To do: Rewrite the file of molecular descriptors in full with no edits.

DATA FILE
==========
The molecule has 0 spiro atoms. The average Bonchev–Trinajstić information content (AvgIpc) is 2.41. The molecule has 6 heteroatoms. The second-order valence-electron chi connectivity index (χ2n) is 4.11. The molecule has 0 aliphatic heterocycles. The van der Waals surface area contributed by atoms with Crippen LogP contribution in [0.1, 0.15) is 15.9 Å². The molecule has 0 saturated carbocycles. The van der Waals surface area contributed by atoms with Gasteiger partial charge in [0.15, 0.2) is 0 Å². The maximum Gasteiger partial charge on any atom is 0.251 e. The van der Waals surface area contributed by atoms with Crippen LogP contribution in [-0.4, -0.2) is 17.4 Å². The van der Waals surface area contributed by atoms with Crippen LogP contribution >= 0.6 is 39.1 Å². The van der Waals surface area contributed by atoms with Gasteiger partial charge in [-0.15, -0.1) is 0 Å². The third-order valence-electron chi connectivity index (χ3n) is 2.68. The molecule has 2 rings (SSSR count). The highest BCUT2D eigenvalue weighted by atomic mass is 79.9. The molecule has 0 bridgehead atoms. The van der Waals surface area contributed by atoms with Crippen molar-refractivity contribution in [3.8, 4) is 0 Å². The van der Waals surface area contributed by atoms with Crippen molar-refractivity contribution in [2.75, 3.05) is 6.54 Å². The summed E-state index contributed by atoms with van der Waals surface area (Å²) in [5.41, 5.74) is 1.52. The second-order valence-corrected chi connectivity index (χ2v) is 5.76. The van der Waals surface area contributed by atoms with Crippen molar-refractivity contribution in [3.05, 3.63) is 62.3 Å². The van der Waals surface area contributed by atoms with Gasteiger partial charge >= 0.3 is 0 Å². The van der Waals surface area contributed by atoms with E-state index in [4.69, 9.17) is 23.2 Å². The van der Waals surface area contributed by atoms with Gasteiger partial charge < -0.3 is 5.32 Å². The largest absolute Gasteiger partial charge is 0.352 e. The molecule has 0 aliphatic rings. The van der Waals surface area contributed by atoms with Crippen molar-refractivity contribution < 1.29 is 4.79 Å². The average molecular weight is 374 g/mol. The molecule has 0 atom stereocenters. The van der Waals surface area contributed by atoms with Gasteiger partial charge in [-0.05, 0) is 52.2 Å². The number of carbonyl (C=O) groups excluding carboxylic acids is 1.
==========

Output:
The molecule has 0 spiro atoms. The average Bonchev–Trinajstić information content (AvgIpc) is 2.41. The molecule has 6 heteroatoms. The second-order valence-electron chi connectivity index (χ2n) is 4.11. The molecule has 0 aliphatic heterocycles. The van der Waals surface area contributed by atoms with Crippen LogP contribution in [0.1, 0.15) is 15.9 Å². The molecule has 0 saturated carbocycles. The van der Waals surface area contributed by atoms with Gasteiger partial charge in [0.15, 0.2) is 0 Å². The maximum Gasteiger partial charge on any atom is 0.251 e. The van der Waals surface area contributed by atoms with Crippen LogP contribution in [-0.4, -0.2) is 17.4 Å². The van der Waals surface area contributed by atoms with Crippen LogP contribution >= 0.6 is 39.1 Å². The van der Waals surface area contributed by atoms with Gasteiger partial charge in [-0.15, -0.1) is 0 Å². The third-order valence-electron chi connectivity index (χ3n) is 2.68. The molecule has 2 rings (SSSR count). The highest BCUT2D eigenvalue weighted by atomic mass is 79.9. The molecule has 0 bridgehead atoms. The van der Waals surface area contributed by atoms with Crippen molar-refractivity contribution in [3.8, 4) is 0 Å². The van der Waals surface area contributed by atoms with Crippen molar-refractivity contribution in [2.75, 3.05) is 6.54 Å². The summed E-state index contributed by atoms with van der Waals surface area (Å²) in [5.41, 5.74) is 1.52. The second-order valence-corrected chi connectivity index (χ2v) is 5.76. The van der Waals surface area contributed by atoms with Crippen molar-refractivity contribution in [3.05, 3.63) is 62.3 Å². The van der Waals surface area contributed by atoms with Gasteiger partial charge >= 0.3 is 0 Å². The van der Waals surface area contributed by atoms with E-state index in [4.69, 9.17) is 23.2 Å². The van der Waals surface area contributed by atoms with Gasteiger partial charge < -0.3 is 5.32 Å². The largest absolute Gasteiger partial charge is 0.352 e. The molecule has 0 aliphatic rings. The van der Waals surface area contributed by atoms with Crippen molar-refractivity contribution < 1.29 is 4.79 Å². The average molecular weight is 374 g/mol. The molecule has 0 atom stereocenters. The van der Waals surface area contributed by atoms with Gasteiger partial charge in [-0.05, 0) is 52.2 Å². The number of carbonyl (C=O) groups excluding carboxylic acids is 1.